of, relating to, or connected with a profession.
2. (of a person) engaged in a specified activity as one’s main paid occupation rather than as a pastime.
a person engaged or qualified in a profession.
of or relating to a corporation, especially a large company or group.
a corporate company or group.
As if being a professional isn’t already stressful enough!
Have you ever questioned whether your boss is going to like your new hair(do)? Or whether you should wear your hair like “this” to an interview? Or even pondered how you’re going to explain to your colleagues how your hair magically went from being so short to growing back so fast, all within a matter of days?
For the textured-haired professional, these sorts of considerations are often the norm. As such, hairstyle choices can be a source of great stress when working in a “professional” environment (as if being a professional isn’t already stressful enough!)
The corporate interview
While career sites encourage people to wear their hair in the way they feel most comfortable (as long as it’s clean and neat) for an interview, those with textured hair do not enjoy that same luxury. I learned this lesson for the first time when I was in undergrad, while I was a part of an internship program called Inroads. At Inroads, we, students of colour, were being groomed for successful careers in the corporate world. During our Impression Management session, the facilitator spoke to us about our suits, our shoes, the colours that we should wear…and, of course, our hair.
Our facilitator specifically pointed out that the Black interns should avoid wearing braids or cornrows to their interviews. I stood up and asked her what were those of us with natural hair expected to do, since braided styles were often all we wore. She explained to me that we could wear our hair braided, as long as the braids were neat and pulled back. It was her recommendation, however, for us to avoid such hairstyles altogether, lest we forfeit a job opportunity simply because of our hairdo.
I was flabbergasted.
My McGill Law graduation photo. My go-to back then were single extension braids.
While I understood the rationale for pulling back your hair back from your face (to allow the interviewer to see you without distractions and to deter you from perhaps playing with your hair out of nervousness), what I did not understand was why, if my hair was clean, braided neatly, and pulled back, it would not be “professional” enough. Boy, was I naïve to think that my résumé, transcripts, poise, and tidy appearance would be sufficient to land a job! I thought that what was inside my head was much more important than what was on top of it. Sadly, this is not the case: your hair matters!
My slicked-back interview bun
These days, my day-to-day hairstyles are usually two-strand twists, a twist-out, or an Afro; and, on occasion, I’ll have my own hair cornrowed or braided with extensions. However, when I go for interviews, my go-to style is usually a slicked-back bun. I don’t risk the braids, twists, or wearing it out because I don’t want to ruin my chances of landing the job. There have been times when I have said to myself, “Well, if they [prospective employer] don’t like my hair the way it is, then maybe I shouldn’t work there”. But then I catch myself. I figure, “maaaaybe it’s better for me to get the job first, and then ‘feel them out’ to see if they’re gonna be okay with my hair”, rather than have myself counted out of the running from the beginning—just because of my hairstyle choice.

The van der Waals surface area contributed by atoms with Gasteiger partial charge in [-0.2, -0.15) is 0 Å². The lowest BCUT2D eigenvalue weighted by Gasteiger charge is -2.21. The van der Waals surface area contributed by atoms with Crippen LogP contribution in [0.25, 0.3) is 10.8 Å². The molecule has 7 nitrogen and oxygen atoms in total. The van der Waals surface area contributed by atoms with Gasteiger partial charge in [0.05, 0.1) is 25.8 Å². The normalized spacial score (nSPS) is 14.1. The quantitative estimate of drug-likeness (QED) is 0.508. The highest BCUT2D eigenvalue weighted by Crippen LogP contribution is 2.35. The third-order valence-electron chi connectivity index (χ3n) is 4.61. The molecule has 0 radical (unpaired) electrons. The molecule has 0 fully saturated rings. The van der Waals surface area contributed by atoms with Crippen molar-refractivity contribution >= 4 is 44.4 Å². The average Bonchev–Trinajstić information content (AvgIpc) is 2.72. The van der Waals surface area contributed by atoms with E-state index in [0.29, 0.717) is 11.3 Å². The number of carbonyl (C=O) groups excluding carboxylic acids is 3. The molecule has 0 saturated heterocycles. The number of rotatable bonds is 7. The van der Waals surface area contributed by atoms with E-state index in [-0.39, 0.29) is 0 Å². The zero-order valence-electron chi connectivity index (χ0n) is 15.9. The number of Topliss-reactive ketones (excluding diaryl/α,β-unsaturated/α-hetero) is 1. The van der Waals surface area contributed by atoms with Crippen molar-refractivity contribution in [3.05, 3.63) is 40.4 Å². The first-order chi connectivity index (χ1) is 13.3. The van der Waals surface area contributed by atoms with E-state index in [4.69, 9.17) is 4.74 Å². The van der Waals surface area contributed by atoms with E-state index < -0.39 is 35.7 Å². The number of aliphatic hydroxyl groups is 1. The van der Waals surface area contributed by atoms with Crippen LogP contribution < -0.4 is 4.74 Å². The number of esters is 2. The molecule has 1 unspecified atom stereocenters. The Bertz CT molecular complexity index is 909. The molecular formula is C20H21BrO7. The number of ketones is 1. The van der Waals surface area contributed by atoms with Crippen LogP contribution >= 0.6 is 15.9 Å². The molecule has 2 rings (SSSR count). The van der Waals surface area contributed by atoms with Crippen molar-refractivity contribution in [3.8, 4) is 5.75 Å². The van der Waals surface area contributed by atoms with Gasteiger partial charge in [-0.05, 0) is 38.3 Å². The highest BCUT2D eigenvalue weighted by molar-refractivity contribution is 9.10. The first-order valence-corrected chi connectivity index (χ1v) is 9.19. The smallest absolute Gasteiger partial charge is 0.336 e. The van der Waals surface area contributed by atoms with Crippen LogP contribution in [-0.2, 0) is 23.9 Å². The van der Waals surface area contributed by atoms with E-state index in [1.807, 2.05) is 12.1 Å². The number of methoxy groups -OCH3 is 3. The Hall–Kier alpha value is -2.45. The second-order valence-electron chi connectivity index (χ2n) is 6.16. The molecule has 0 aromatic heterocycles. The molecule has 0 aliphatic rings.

At my Call to the Bar (Swearing-In) ceremony
Side view – Call to the Bar ‘do
Back view – Call to the Bar ‘do
On the job
So, once you get the job, what happens next? You’re obviously expected to look “professional” on a day-to-day basis. The problem is, by default, most “Black” hairstyles are considered to be unprofessional.
Although textured-haired professionals went to the same schools and work just as hard as their straight-haired counterparts, many times our capabilities and our corporate “fit” are questioned on the basis of our hairdos. Why? Because braids, ‘locks, and other “ethnic” hairdos carry certain negative connotations: they are perceived to be political, threatening, or examples of “unkempt” hair.
And then there’s the double-standard…Unlike straightened hair, natural hair cannot be worn down- it’s worn out! While it is acceptable for a straight-haired woman to wear her hair down in the office, which is equivalent to me wearing mine in an Afro, there are only certain corporate settings which would accept an Afro as a “professional” hairstyle.
Then, there’s the mystique of the “ever-changing hairdo”. Black women are by no means the only ones to wear extensions or hairpieces, but somehow, we manage to baffle people every time we decide to change our ‘dos (I’m guessing it’s because of the frequency?) I have tried to be patient with my responses to queries about the “dynamic” nature of my hair growth, using them as teaching moments; but I would be lying if I said that sometimes I don’t find it annoying, having to explain why my hair was short on Friday and then super-long on Monday!
How do you wear your hair to job interviews or to work? Have you ever experienced tress stress in the workplace?